Mental health and the elderly
As you age, life can take some unexpected twists and turns. Some surprises are welcome, while others can lead to turmoil, anxiety, or sadness. Taking the time to evaluate your mental health will keep you healthy, as well as help you avoid a major crisis. If you think you may be suffering from depression, learn more about mental health and what to do to stay healthy.
Learning About Mental Health
One of the most common mental health conditions that affect older adults is depression. Depression in older adults can be caused by a number of factors, such as genetics, or by abnormally low levels of serotonin and norepinephrine in the brain. If you’ve recently experienced the death of a loved one, have limited mobility, or feel isolated, your risk of depression also increases. Watch for the signs of depression, such as changes in appetite, social withdrawal, irritability, sadness, and difficulty sleeping.
If your elderly family member is struggling with depression or another mental health concern, you have several treatment options, including medications, lifestyle changes, and therapy. Increasing physical activity, eating a well-balanced diet, finding a new hobby, and maintaining an active social life will all improve mental health and well-being. Therapies are a highly effective treatment option, and you could benefit from group therapy, art therapy, psychotherapy, or counseling. Oftentimes bringing in a caregiver can dramatically change the situation. This outside caregiver can report health and mental changes to the family.
As a senior, looking after your health takes on a new importance, and you know that you’ll need extra help to bounce back after an illness or injury. Take a look at your current Medicare plan and evaluate the coverage you have. Does it cover mental health treatment? You can find this information by looking at your health insurance card to find the website for your provider and coverage plan. Visit the web page to access all the details of your current coverage and find out what mental health coverage you have, and determine if the coverage matches your needs. You may already have a plan that covers visits to a mental health care professional.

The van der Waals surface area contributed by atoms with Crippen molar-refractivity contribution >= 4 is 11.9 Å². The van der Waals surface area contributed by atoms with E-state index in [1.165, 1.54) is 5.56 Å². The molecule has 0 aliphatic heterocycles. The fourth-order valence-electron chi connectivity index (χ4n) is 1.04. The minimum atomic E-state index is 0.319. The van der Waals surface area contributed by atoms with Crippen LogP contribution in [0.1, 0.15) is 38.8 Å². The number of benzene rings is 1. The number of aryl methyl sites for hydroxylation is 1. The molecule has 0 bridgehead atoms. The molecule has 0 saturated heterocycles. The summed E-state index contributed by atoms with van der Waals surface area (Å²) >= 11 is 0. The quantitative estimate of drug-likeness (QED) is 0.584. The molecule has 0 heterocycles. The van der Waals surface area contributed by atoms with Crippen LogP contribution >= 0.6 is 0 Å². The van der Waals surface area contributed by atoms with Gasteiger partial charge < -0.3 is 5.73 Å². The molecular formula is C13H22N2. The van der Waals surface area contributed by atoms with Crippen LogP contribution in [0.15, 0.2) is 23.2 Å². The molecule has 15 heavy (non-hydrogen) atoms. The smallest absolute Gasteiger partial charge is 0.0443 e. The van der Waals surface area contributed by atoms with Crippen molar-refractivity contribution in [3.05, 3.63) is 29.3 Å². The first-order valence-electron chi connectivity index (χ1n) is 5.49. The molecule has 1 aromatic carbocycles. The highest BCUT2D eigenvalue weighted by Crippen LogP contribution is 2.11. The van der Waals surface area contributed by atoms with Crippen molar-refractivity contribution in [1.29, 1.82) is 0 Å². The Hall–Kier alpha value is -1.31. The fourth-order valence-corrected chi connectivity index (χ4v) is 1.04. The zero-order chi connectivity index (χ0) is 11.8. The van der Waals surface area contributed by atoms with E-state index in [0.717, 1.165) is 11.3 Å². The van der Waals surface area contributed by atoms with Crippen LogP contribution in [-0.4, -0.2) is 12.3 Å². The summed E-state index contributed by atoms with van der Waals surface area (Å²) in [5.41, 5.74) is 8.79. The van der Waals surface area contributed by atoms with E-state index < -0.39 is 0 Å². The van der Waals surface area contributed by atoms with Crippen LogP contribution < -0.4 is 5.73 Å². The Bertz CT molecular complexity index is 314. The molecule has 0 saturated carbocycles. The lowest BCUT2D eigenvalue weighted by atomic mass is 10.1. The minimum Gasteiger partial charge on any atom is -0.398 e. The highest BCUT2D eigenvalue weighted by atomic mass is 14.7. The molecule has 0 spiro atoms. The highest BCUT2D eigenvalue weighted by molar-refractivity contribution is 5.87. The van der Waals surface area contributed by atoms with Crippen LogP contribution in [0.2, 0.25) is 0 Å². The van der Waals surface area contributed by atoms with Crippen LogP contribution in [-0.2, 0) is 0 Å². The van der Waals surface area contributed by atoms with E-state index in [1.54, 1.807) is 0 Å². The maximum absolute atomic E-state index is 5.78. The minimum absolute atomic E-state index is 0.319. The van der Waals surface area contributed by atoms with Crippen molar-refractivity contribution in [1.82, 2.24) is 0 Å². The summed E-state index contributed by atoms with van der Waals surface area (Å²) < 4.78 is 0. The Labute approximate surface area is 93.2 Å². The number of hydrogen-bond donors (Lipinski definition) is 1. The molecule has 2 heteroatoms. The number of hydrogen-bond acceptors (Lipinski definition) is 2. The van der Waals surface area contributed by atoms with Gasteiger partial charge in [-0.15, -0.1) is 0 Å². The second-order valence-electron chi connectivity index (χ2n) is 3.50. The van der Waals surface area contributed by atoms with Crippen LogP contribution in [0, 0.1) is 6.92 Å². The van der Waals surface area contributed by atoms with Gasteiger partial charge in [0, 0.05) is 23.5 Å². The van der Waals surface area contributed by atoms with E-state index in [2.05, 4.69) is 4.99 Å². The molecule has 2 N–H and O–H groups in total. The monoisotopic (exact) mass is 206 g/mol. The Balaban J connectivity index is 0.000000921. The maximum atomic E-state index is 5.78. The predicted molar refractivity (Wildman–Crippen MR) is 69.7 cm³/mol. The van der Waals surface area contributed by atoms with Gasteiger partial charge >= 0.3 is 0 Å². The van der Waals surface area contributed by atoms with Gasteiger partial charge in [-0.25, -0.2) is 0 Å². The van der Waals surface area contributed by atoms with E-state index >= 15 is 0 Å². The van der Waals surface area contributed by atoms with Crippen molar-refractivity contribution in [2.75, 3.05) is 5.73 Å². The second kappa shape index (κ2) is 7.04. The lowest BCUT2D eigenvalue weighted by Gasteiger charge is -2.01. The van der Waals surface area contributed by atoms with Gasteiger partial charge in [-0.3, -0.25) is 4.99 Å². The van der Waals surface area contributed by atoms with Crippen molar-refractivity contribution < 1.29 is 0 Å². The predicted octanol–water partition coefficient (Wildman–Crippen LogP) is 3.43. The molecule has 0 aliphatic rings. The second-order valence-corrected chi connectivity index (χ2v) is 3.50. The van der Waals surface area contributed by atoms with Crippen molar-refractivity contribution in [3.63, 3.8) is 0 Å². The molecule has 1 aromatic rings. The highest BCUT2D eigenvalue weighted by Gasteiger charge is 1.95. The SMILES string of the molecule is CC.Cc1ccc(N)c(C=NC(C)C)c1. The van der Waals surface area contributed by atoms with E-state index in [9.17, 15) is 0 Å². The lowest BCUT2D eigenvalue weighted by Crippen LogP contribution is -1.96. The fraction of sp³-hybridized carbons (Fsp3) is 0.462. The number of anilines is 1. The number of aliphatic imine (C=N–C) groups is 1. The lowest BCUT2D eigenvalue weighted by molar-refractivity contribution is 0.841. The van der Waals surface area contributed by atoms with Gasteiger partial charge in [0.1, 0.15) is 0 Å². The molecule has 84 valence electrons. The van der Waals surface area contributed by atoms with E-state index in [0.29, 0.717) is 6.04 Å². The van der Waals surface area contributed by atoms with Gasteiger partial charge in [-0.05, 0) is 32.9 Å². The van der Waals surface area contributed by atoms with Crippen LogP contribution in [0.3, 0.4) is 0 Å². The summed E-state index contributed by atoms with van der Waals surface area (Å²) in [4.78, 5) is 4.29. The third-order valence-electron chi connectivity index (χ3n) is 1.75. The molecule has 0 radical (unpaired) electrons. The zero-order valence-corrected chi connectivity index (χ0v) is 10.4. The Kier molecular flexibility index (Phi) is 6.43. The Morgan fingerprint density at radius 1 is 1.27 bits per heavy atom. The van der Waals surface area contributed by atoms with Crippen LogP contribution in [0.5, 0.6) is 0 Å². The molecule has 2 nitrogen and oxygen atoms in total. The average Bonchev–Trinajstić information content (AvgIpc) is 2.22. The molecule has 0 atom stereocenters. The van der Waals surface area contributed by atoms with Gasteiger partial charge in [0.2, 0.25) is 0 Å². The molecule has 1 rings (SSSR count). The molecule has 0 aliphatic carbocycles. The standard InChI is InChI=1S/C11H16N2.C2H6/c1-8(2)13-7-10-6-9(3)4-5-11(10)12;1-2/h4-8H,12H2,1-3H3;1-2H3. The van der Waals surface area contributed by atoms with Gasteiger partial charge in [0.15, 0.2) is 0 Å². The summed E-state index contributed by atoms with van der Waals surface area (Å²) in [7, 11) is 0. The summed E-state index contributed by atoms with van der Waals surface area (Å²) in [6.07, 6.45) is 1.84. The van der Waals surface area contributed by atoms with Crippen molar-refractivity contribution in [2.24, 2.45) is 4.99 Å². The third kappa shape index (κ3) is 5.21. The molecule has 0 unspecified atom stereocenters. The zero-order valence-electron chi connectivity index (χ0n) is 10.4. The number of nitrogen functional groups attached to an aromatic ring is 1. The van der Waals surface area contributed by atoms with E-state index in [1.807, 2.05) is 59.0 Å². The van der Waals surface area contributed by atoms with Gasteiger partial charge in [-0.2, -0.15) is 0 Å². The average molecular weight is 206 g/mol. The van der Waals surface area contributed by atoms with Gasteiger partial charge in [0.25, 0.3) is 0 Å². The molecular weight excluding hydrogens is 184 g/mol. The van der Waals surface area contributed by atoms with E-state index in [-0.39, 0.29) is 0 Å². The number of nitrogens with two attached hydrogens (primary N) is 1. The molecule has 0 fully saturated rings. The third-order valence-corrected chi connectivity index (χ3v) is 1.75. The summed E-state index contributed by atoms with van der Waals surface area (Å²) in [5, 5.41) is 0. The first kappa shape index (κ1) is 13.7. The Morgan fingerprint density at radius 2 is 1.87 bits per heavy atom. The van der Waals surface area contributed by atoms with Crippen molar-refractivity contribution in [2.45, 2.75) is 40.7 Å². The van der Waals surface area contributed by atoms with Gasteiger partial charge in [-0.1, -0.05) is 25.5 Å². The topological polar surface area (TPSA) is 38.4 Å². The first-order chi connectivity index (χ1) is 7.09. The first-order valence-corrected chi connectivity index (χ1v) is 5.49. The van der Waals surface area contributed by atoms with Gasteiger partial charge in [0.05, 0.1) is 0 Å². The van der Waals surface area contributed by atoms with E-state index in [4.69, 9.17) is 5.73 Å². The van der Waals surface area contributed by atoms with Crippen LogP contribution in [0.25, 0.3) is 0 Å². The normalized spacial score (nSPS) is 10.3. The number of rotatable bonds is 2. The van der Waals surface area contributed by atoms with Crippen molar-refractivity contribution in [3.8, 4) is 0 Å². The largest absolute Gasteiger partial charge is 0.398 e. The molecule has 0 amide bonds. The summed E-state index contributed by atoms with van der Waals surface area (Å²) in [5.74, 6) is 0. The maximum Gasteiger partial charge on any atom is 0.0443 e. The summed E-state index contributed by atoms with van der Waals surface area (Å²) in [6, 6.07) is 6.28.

Medicare Part B
If you need to increase your coverage to match your current or future health needs, consider Medicare Part B coverage. With Part B coverage you’ll have access to more mental health services, including inpatient and outpatient services. You can visit your family doctor for a depression screening and access follow-up treatment or referrals. You’ll also be covered for individual or group psychotherapy to work through your depression. You can access counseling and therapy from licensed health providers like clinical social workers and psychologists.
Renewing Your Medicare Coverage
If your plan is up for renewal, evaluate your health needs. Decide if your current plan is providing the best coverage. Mental health treatment can be very costly. Having coverage could make all the difference in getting the treatment you need. Factor in the cost of services provided by mental health professionals. You might consider increasing your coverage so you’ll be prepared if and when you need to access mental health services.
Finding a Mental Health Professional
Once you’re satisfied that your Medicare coverage matches your needs, find a mental health professional in your area who accepts Medicare. Ask your primary doctor for a referral, talk to friends, or do an online search to find the right mental health professional. It can take some time to find the perfect fit. With patience, you’ll find a professional you’re excited to work with. If you’re a senior at risk of depression, evaluate your health coverage. You need to see if it’s still meeting your current needs. Consider the Medicare Plan B, and start looking for a licensed mental health professional who will accept Medicare. Be proactive and plan for the unexpected.